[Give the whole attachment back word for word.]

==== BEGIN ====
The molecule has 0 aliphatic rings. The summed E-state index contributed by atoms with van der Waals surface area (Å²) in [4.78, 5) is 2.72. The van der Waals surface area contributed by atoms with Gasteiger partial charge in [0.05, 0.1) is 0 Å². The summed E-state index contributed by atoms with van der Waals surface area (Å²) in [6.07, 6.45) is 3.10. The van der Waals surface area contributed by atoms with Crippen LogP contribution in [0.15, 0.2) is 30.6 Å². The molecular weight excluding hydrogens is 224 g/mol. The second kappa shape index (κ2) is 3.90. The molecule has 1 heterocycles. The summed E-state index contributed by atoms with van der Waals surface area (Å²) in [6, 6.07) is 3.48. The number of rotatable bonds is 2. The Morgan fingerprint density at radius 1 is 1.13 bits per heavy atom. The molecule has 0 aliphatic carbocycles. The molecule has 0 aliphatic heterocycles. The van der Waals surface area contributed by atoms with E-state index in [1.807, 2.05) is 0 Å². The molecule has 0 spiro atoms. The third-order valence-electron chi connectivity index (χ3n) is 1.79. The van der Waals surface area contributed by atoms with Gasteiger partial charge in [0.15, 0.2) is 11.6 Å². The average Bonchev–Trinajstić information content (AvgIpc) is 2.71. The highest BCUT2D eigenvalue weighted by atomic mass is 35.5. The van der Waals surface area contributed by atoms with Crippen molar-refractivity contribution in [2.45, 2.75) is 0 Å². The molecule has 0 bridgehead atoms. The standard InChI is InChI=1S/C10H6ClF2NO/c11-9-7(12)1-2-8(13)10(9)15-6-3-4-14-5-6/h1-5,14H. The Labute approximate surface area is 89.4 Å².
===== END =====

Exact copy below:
The molecule has 0 aliphatic rings. The summed E-state index contributed by atoms with van der Waals surface area (Å²) in [4.78, 5) is 2.72. The van der Waals surface area contributed by atoms with Gasteiger partial charge in [0.05, 0.1) is 0 Å². The summed E-state index contributed by atoms with van der Waals surface area (Å²) in [6.07, 6.45) is 3.10. The van der Waals surface area contributed by atoms with Crippen LogP contribution in [0.15, 0.2) is 30.6 Å². The molecular weight excluding hydrogens is 224 g/mol. The second kappa shape index (κ2) is 3.90. The molecule has 1 heterocycles. The summed E-state index contributed by atoms with van der Waals surface area (Å²) in [6, 6.07) is 3.48. The number of rotatable bonds is 2. The Morgan fingerprint density at radius 1 is 1.13 bits per heavy atom. The molecule has 0 aliphatic carbocycles. The molecule has 0 aliphatic heterocycles. The van der Waals surface area contributed by atoms with E-state index in [1.807, 2.05) is 0 Å². The molecule has 0 spiro atoms. The third-order valence-electron chi connectivity index (χ3n) is 1.79. The van der Waals surface area contributed by atoms with Gasteiger partial charge in [0.15, 0.2) is 11.6 Å². The average Bonchev–Trinajstić information content (AvgIpc) is 2.71. The highest BCUT2D eigenvalue weighted by atomic mass is 35.5. The van der Waals surface area contributed by atoms with Crippen molar-refractivity contribution in [2.45, 2.75) is 0 Å². The molecule has 0 bridgehead atoms. The standard InChI is InChI=1S/C10H6ClF2NO/c11-9-7(12)1-2-8(13)10(9)15-6-3-4-14-5-6/h1-5,14H. The Labute approximate surface area is 89.4 Å².